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Edexcel - Chemistry Unit 2 - 4 June 2013 watch

  • View Poll Results: Which topic(s) are you finding most difficult?
    Shapes of molecules and ions
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    Organic Chemistry - Alcohols and Halogenoalkanes
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    (Original post by charlieejobson)
    do we need to be able to test for halogenoalkanes?
    You might be asked to distinguist between an alcohol and haloalkane, but thats fairly simple.. You may also be asked to identify a halide.
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    (Original post by charlieejobson)
    but for example do tertiary halogenoalkanes always react the fastest with water when doing an sn1 reaction? and then primary always the fastest when doing an sn2?
    Yeah, sn2 is favoured by primary, sn1 is favoured by tertiary.
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    (Original post by geor)
    You wouldn't set out to do a "Sn1 reaction". The reaction would go by the mechanism with the lowest energy. So tertiary is always the fastest.
    This.
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    can anyone tell me all de experimental setups dat may come for sketching???
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    Why does the reducing power of a halide ion increase down group 7? Thanks
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    (Original post by HarryMWilliams)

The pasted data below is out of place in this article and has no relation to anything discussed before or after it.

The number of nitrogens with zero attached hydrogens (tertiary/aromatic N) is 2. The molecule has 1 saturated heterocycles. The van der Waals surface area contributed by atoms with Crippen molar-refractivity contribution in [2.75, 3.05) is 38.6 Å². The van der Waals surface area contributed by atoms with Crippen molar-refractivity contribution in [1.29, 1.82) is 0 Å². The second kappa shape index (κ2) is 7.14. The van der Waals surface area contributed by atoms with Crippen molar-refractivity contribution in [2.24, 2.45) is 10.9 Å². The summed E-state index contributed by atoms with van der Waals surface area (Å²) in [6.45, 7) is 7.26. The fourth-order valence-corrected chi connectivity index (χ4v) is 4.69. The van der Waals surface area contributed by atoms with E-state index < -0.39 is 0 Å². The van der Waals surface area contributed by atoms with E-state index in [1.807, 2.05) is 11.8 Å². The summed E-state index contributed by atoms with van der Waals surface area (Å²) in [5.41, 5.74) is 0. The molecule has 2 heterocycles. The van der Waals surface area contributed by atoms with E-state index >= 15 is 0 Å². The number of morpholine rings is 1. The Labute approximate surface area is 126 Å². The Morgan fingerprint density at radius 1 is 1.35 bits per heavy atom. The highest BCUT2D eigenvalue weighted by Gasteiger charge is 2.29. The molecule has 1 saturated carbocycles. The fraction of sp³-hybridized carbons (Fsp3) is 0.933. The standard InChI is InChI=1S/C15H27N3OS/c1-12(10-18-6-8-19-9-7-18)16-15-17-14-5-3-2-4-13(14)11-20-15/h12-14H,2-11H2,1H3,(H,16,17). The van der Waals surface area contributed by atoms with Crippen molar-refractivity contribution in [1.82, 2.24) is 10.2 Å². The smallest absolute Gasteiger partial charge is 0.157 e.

You might be asked to distinguist between an alcohol and haloalkane, but thats fairly simple.. You may also be asked to identify a halide.

    sorry how would i distinguish between an alcohol and a halogenoalkane?
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    (Original post by charlieejobson)
    do we need to be able to test for halogenoalkanes?
    Yup heat it with NaOH

    (halogen will be liberated)

    Add dilute nitric acid (don't think you need the reason... but it's to avoid interference from other ions or something)

    Then add silver nitrated You should know from unit 1:
    AgCl - white precipitate, soluble in dilute ammonia
    AgBr - Cream precipitate, solube only in conc. ammonia
    AgI - Yellow Precipitate, insoluble in both dilute & conc. ammonia!
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    (Original post by charlieejobson)
    sorry how would i distinguish between an alcohol and a halogenoalkane?
    I believe posthumus has explained that perfectly above.
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    (Original post by geor)
    You wouldn't be expected to draw it, but you could be asked about it! (like multiple choice question)
    oh alright then that's fine thanks!
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    Reading my textbook on preparation of 1-bromobutane from butan-1-ol. Apparently you purify the impure product with HCl to remove unreacted butan-1-ol. How does this help purify it? Doesn't it just make 1-chlorobutane? Confused :s

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    does anyone know what it means by this in the syallbus: demonstrate an understanding of why it is helpful to classify reagents (in the mechanisms part!)
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    (Original post by charlieejobson)
    does anyone know what it means by this in the syallbus: demonstrate an understanding of why it is helpful to classify reagents (in the mechanisms part!)